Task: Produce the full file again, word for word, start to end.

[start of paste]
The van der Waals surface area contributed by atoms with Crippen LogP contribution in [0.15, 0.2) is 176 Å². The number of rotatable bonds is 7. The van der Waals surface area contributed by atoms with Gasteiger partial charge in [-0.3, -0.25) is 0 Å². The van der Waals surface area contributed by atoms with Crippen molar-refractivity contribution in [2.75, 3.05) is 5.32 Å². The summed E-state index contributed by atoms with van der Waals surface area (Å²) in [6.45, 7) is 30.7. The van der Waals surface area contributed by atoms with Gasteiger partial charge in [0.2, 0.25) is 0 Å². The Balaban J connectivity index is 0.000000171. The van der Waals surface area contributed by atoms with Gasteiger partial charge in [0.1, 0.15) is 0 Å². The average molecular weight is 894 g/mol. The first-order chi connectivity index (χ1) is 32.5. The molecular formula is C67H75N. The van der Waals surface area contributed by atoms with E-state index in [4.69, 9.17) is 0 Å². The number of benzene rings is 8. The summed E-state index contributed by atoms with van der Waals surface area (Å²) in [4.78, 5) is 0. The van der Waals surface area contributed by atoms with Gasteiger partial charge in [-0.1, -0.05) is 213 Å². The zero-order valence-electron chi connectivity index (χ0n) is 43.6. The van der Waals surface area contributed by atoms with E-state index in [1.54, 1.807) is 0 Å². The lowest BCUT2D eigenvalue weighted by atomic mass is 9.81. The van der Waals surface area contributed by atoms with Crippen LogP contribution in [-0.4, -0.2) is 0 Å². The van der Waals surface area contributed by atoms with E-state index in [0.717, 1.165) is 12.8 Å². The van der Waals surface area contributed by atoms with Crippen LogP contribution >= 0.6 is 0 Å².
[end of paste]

The van der Waals surface area contributed by atoms with Crippen LogP contribution in [0.15, 0.2) is 176 Å². The number of rotatable bonds is 7. The van der Waals surface area contributed by atoms with Gasteiger partial charge in [-0.3, -0.25) is 0 Å². The van der Waals surface area contributed by atoms with Crippen molar-refractivity contribution in [2.75, 3.05) is 5.32 Å². The summed E-state index contributed by atoms with van der Waals surface area (Å²) in [6.45, 7) is 30.7. The van der Waals surface area contributed by atoms with Gasteiger partial charge in [0.2, 0.25) is 0 Å². The Balaban J connectivity index is 0.000000171. The van der Waals surface area contributed by atoms with Gasteiger partial charge in [0.1, 0.15) is 0 Å². The average molecular weight is 894 g/mol. The first-order chi connectivity index (χ1) is 32.5. The molecular formula is C67H75N. The van der Waals surface area contributed by atoms with E-state index in [4.69, 9.17) is 0 Å². The number of benzene rings is 8. The summed E-state index contributed by atoms with van der Waals surface area (Å²) in [4.78, 5) is 0. The van der Waals surface area contributed by atoms with Gasteiger partial charge in [-0.1, -0.05) is 213 Å². The zero-order valence-electron chi connectivity index (χ0n) is 43.6. The van der Waals surface area contributed by atoms with E-state index in [1.54, 1.807) is 0 Å². The lowest BCUT2D eigenvalue weighted by atomic mass is 9.81. The van der Waals surface area contributed by atoms with Crippen LogP contribution in [-0.4, -0.2) is 0 Å². The van der Waals surface area contributed by atoms with E-state index in [0.717, 1.165) is 12.8 Å². The van der Waals surface area contributed by atoms with Crippen LogP contribution >= 0.6 is 0 Å².